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Support for Disabled People

Volume 706: debated on Wednesday 12 January 2022

4. What assessment she has made of the impact of the autumn Budget and spending review 2021 on support for disabled people. [R] (905018)

Under the 2021 spending review there will be delivery of targeted support for disabled people, including £1.1 billion of investment in helping them to get into work, £2.6 billion of funding for new school places for children with special educational needs and disabilities, and much more on health and other matters.

In the autumn statement the Government snuck out a £70 million stealth cut to benefits. I was grateful for the opportunity to speak to the Minister before questions, and I know he is not the Minister responsible, but can he confirm that disabled people will be involved in the process and say how it will affect them? If he cannot, will the Minister responsible write to me?

Yes, the Minister for Disabled People will write to the hon. Gentleman, but I can confirm that we will spend the record sum of £58 billion this year on benefits to support disabled people and people with health conditions. The hon. Gentleman will be aware of the health and disability Green Paper and the strategy published in the summer of last year, which will be responded to in this House in the summer of this year.

The Conservatives are simply unable to get a grip on the cost of living crisis, and disabled people are paying the price. After failing to act in the Budget, yesterday the Conservatives voted against measures to slash the cost of fuel, which would have disproportionately benefited disabled people, who are more likely to be in fuel poverty. Indeed, the Conservatives seem to have little understanding of the reality of disabled people’s lives. Can anyone on the much enlarged Treasury Bench inform the House what percentage of disabled people currently live in relative poverty?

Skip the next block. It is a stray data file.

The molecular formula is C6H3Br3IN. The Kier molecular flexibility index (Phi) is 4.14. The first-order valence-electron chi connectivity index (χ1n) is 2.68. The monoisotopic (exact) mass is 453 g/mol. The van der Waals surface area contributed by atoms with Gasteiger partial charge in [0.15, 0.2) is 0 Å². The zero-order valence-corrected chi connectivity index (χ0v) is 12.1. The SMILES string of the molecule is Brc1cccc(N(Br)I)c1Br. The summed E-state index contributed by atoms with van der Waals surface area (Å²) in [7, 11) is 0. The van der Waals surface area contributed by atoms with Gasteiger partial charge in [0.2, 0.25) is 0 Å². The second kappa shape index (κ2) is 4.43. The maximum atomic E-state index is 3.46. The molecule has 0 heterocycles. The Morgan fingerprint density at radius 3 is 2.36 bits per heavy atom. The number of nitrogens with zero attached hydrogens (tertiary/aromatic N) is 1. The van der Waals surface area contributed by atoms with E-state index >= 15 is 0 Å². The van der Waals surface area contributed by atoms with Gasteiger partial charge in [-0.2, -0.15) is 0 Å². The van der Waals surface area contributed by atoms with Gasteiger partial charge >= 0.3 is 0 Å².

I will get the Minister for Disabled People to provide the precise stats for the hon. Lady, but I repeat the point that funding for disabled people and people with health conditions is at the record level of £58 billion.

I find it astonishing that no one on the Government Front Bench appears to be aware that 27% of disabled people in our country live in relative poverty—that is up by 1 million more disabled people since 2010. The situation looks set to be exacerbated by the Chancellor’s £70 million stealth cut to disability benefits in the Budget, of which the Minister seemed to be unaware when it was raised a moment ago. Were the rest of the Women and Equalities team consulted about that stealth cut?

The hon. Lady will understand that only the Minister who is asked the particular question can answer. The practical reality is that the spending review has shown that £58 billion is a record sum. It is an increase of nearly £5 billion in real terms since 2010.

Yesterday, the Secretary of State for Business, Energy and Industrial Strategy assured me that he has had extensive conversations with the Chancellor about the cost of living crisis that we have just heard about, but what we need is action. Not only have disabled people on benefits lost the £20 a week universal credit uplift, but their benefits are lower in real terms than they were before the pandemic and many face the future with real dread. Disabled people should not bear the brunt of the cost of living crisis, so what discussions has the Minister had with his Treasury colleagues about tackling the toxic blend of Tory cuts, tax hikes, soaring inflation and surging energy bills that is affecting disabled people across the UK?

The hon. Lady will know that there is the household support fund, the winter fuel payments, the cold weather payments and the increase in the state pension by 2.5% for this year and by 3.1% next year, and that there is everything from the energy price cap to the freeze in fuel duty, which all go to assist anybody affected.